Undocumented Students and Students with Undocumented Family Members in the Classroom

In 1982, the U.S. Supreme Court ruled in Plyler v. Doe that states cannot deny children a public K–12 education based on their immigration status. Despite periodic attempts to sidestep or undermine the ruling, this case continues to ensure that undocumented students are entitled to equal access to education.

Implicit in that ruling is the promise of education—the notion that learning creates opportunities for healthier, more productive, and more secure lives. But how do educators ensure that they are meeting the needs of all their students, helping them all make progress toward achieving successful futures?

With estimates suggesting there are over 1 million undocumented students in American classrooms and over 5 million students with at least one undocumented parent, the issue of undocumented immigration is one that teachers across the country must contend with in a significant way.

Students who have recently arrived may experience hurdles with acclimation and adjustment in their new communities, and, for those living in households where languages other than English are predominantly spoken, there can be challenges keeping up with native English-speaking classmates1. Further, these children and their parents can suffer from debilitating anxiety fearing a parent or sibling’s deportation.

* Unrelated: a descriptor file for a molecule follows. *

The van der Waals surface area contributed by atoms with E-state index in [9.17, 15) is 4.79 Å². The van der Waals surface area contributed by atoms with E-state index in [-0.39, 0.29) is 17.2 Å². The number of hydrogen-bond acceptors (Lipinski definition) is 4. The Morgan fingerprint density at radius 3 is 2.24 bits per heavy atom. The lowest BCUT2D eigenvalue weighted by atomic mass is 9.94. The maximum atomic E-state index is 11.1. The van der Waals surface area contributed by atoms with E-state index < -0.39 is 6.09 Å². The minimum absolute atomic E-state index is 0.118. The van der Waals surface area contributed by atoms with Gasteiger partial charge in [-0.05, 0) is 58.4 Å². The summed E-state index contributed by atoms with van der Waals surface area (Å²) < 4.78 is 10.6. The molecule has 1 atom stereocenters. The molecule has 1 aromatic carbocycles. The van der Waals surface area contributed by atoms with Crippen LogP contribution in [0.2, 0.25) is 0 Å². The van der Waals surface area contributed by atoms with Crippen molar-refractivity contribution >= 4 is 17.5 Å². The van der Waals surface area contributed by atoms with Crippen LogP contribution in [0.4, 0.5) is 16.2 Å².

Given these and other challenges, it is important for teachers to understand the challenges their students face, the opportunities that are available to them2, and to have access to resources that address their students’ needs. Given the prevalence of news coverage, misinformation, and political discord surrounding immigrants, teachers may want to utilize resources that help build empathy in their classrooms and counter prevalent stereotypes and myths about immigration.

Beyond the challenges presented by undocumented students, however, teachers should also be aware of the learning opportunities available for all of their students by having immigrant and refugee youth in class, specifically the opportunity to implement a transnational curriculum3 that uses diversity as a learning opportunity, engages translanguaging skills, promotes civic engagement, and cultivates the voices and perspectives of all students to create a greater appreciation for diversity of experience and cross-cultural learning.

Notes
  1. Diette, Timothy M., and Ruth Uwaifo Oylere. “Do Limited English Students Jeopardize the Education of Other Students? Lessons from the North Carolina Public School System.” Education Economics 25, no. 5 (2017): 446–61.
  2. It is important for teachers to know that undocumented students can go to college. They cannot be awarded federal aid, but the majority will qualify for in-state tuition rates at state-run schools in nearly every US state. At least six states allow undocumented students to receive state financial aid, and there are other sources of support available to these students including institutional aid and private and foundation grants.
  3. Bajaj, Monisha, and Lesley Bartlett. “Critical Transnational Curriculum for Immigrant and Refugee Students.” Curriculum Inquiry 47, no. 1 (2017): 25–35.

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